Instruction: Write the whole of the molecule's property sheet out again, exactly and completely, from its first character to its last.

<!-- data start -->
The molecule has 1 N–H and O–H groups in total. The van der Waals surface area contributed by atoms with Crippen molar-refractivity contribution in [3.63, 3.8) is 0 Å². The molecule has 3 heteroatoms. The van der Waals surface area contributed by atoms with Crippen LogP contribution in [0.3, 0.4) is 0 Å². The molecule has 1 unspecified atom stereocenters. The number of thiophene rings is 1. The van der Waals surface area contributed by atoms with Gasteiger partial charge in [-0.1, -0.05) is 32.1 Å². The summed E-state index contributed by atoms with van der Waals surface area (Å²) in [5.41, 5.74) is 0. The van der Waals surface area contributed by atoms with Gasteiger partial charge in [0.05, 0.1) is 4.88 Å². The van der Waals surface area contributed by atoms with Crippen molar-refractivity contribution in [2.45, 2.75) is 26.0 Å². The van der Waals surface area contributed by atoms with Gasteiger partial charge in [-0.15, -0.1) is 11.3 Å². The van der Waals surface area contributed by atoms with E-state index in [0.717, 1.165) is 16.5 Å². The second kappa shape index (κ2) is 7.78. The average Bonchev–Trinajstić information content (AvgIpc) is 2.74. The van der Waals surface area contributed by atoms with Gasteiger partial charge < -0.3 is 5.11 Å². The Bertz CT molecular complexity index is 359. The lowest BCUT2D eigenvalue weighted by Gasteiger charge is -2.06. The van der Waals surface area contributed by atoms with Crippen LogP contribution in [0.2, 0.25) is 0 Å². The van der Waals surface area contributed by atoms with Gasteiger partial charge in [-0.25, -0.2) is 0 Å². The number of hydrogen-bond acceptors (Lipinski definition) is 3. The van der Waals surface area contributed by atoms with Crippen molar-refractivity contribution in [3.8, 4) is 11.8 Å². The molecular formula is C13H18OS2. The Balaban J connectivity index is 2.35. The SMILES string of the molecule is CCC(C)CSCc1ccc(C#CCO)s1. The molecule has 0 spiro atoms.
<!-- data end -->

The molecule has 1 N–H and O–H groups in total. The van der Waals surface area contributed by atoms with Crippen molar-refractivity contribution in [3.63, 3.8) is 0 Å². The molecule has 3 heteroatoms. The van der Waals surface area contributed by atoms with Crippen LogP contribution in [0.3, 0.4) is 0 Å². The molecule has 1 unspecified atom stereocenters. The number of thiophene rings is 1. The van der Waals surface area contributed by atoms with Gasteiger partial charge in [-0.1, -0.05) is 32.1 Å². The summed E-state index contributed by atoms with van der Waals surface area (Å²) in [5.41, 5.74) is 0. The van der Waals surface area contributed by atoms with Gasteiger partial charge in [0.05, 0.1) is 4.88 Å². The van der Waals surface area contributed by atoms with Crippen molar-refractivity contribution in [2.45, 2.75) is 26.0 Å². The van der Waals surface area contributed by atoms with Gasteiger partial charge in [-0.15, -0.1) is 11.3 Å². The van der Waals surface area contributed by atoms with E-state index in [0.717, 1.165) is 16.5 Å². The second kappa shape index (κ2) is 7.78. The average Bonchev–Trinajstić information content (AvgIpc) is 2.74. The van der Waals surface area contributed by atoms with Gasteiger partial charge < -0.3 is 5.11 Å². The Bertz CT molecular complexity index is 359. The lowest BCUT2D eigenvalue weighted by Gasteiger charge is -2.06. The van der Waals surface area contributed by atoms with Crippen LogP contribution in [0.2, 0.25) is 0 Å². The van der Waals surface area contributed by atoms with Gasteiger partial charge in [-0.25, -0.2) is 0 Å². The number of hydrogen-bond acceptors (Lipinski definition) is 3. The van der Waals surface area contributed by atoms with Crippen molar-refractivity contribution in [3.8, 4) is 11.8 Å². The molecular formula is C13H18OS2. The Balaban J connectivity index is 2.35. The SMILES string of the molecule is CCC(C)CSCc1ccc(C#CCO)s1. The molecule has 0 spiro atoms.